Turkey and Saudi Arabia could launch a ground operation against Islamic State (IS) jihadists in Syria, while Riyadh is also sending war planes to a Turkish base to fight the extremists, the Turkish foreign minister said today.
“If there is a strategy (against IS) then Turkey and Saudi Arabia could enter into a ground operation,” Foreign Minister Mevlut Cavusoglu was quoted as saying by the Yeni Safak and Haberturk newspapers after taking part in the Munich Security Conference.
“Some say ‘Turkey is reluctant to take part in the fight against Daesh (IS)’. But it is Turkey that is making the most concrete proposals,” he said.
Cavusoglu added that Saudi Arabia, which has become an increasingly close ally of Turkey in recent months, is also sending planes to the Turkish base of Incirlik to fight IS.
“They (Saudi officials) came, did a reconnaissance of the base. At the moment it is not clear how many planes will come,” Cavusoglu said.
Incirlik is a key hub for US-led coalition operations against IS, with planes from Britain, France and the United States carrying out raids inside Syria from the base.
“They (Saudi Arabia) said ‘If necessary we can also send troops’. Saudi Arabia is showing great determination in the fight against terror in Syria,” said the Turkish minister.
Saudi Arabia and Turkey both see the ousting of Syrian President Bashar al-Assad as essential for ending Syria’s five-year civil war and are bitterly critical of Iran and Russia’s support of the Syrian regime.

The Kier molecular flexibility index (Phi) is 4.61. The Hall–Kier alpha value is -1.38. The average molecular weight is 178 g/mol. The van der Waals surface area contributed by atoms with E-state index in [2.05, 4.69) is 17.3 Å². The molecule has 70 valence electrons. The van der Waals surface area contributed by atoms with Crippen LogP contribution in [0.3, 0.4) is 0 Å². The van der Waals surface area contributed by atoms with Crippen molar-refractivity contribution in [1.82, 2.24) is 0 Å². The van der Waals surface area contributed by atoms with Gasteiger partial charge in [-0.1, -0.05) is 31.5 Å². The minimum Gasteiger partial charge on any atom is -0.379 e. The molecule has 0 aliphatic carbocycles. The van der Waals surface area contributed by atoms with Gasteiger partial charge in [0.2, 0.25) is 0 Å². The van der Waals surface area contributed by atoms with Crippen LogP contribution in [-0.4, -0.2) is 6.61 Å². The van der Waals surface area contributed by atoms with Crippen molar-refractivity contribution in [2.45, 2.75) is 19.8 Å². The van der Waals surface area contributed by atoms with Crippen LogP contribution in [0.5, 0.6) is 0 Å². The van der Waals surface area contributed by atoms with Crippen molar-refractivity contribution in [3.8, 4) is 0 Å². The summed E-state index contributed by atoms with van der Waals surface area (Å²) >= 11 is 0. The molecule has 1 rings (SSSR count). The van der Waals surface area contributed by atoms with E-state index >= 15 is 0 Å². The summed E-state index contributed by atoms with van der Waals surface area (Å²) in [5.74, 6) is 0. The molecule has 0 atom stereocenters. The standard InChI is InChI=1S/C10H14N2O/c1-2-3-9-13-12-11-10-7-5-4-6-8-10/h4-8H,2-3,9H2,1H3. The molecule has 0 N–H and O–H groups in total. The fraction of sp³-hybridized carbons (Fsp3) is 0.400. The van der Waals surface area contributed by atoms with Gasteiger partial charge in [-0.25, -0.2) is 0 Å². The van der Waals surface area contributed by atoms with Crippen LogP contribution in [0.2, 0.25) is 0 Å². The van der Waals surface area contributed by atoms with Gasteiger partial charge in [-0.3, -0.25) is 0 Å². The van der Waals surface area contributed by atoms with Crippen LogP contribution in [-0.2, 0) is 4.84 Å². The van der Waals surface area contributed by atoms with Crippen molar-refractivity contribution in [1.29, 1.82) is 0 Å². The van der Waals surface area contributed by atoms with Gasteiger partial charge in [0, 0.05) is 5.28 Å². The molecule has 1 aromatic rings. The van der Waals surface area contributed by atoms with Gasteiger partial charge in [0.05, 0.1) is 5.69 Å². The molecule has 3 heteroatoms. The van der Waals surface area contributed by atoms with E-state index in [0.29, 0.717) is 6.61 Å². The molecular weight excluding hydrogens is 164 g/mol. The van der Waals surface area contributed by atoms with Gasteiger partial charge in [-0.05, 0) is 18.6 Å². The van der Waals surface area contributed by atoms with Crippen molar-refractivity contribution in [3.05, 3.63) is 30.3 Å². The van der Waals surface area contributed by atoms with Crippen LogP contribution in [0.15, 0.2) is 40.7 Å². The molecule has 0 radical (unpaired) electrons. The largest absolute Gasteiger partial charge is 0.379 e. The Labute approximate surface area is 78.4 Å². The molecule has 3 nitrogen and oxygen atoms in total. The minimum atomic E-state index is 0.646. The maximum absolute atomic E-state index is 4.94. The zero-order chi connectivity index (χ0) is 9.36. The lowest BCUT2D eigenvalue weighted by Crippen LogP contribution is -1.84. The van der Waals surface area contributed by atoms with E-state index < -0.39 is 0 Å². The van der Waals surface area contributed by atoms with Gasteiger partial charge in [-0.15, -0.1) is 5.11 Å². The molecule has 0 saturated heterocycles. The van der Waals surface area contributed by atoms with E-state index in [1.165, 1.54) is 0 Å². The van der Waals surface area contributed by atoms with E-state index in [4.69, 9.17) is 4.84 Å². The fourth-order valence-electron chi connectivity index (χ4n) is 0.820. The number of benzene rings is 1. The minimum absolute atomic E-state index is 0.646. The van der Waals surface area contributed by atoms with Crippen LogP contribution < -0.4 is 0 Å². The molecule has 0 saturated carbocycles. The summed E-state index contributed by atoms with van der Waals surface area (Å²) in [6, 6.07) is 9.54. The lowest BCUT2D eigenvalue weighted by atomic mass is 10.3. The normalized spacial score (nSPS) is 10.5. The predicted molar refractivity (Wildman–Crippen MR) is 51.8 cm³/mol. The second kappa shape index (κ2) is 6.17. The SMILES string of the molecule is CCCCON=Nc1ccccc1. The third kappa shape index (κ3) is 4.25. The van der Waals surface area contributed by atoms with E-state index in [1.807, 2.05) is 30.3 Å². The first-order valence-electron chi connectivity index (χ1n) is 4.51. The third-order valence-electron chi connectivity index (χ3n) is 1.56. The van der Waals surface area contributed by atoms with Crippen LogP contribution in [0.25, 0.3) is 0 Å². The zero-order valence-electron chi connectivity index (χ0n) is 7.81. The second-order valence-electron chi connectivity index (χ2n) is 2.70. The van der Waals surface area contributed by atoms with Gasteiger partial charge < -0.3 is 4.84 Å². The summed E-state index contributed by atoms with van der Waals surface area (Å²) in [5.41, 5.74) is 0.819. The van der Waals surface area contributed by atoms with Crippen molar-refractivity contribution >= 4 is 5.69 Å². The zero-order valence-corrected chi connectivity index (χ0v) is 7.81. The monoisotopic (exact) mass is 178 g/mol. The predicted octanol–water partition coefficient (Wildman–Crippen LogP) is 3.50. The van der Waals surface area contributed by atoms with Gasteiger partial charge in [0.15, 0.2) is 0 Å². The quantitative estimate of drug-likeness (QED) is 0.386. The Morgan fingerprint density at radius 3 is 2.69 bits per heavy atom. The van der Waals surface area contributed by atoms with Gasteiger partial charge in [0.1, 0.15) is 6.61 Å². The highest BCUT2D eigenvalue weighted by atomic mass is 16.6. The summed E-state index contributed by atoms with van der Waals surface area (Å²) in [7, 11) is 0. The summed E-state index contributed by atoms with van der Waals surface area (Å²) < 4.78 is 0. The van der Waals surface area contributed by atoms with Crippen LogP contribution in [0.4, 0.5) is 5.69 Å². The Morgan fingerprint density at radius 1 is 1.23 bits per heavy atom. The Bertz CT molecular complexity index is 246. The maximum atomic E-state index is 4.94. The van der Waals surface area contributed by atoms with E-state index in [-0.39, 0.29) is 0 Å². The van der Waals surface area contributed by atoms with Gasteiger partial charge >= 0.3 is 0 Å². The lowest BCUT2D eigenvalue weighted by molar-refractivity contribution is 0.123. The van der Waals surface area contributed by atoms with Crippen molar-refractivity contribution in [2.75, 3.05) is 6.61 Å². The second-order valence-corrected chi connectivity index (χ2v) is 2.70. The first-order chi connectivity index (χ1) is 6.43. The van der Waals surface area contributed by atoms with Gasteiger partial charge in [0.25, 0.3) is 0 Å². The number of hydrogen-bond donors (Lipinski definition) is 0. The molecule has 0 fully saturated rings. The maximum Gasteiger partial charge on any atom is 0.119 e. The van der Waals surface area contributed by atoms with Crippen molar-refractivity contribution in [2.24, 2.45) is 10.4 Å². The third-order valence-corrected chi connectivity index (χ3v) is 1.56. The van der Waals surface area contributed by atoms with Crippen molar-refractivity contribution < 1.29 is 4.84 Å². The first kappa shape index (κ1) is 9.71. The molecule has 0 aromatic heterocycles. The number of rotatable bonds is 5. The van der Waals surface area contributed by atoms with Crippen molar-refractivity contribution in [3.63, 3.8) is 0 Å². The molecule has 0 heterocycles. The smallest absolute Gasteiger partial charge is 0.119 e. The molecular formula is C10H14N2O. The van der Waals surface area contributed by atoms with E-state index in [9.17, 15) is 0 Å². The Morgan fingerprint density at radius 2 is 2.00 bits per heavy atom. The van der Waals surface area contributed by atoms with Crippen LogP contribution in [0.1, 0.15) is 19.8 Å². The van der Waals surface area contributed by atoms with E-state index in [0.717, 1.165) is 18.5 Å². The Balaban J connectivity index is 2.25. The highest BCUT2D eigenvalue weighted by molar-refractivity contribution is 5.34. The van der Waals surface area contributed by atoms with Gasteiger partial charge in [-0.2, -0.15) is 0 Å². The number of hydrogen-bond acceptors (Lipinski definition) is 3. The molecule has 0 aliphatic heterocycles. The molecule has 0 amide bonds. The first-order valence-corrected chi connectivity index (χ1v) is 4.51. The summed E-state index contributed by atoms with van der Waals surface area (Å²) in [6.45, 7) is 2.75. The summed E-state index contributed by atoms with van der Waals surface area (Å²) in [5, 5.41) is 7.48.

Asked if Saudi Arabia could send troops to the Turkish border to enter Syria, Cavusoglu said: “This is something that could be desired but there is no plan. Saudi Arabia is sending planes and they said ‘If the necessary time comes for a ground operation then we could send soldiers’.”
His comments come after Assad defiantly told AFP in an exclusive interview published on Friday that he would recapture the whole of Syria and keep “fighting terrorism”.
Turkey’s relations with fellow mainly Sunni Muslim power Saudi Arabia have warmed considerably in recent months. Ties had been damaged by Saudi’s role in the 2013 ousting of Egyptian president Mohammed Morsi, a close ally of Ankara.
In December, President Recep Tayyip Erdogan visited Riyadh for talks with King Salman as well as key decision-makers crown prince Mohammed bin Nayef and deputy crown prince Mohammed bin Salman.
Meanwhile, Turkey has also been tightening relations with Qatar, another key opponent of Assad in the Syria conflict.
Erdogan yesterday held several hours of talks in Istanbul with Qatar’s Emir Sheikh Tamim bin Hamad al-Thani, the presidency said, but the contents of the talks was not revealed.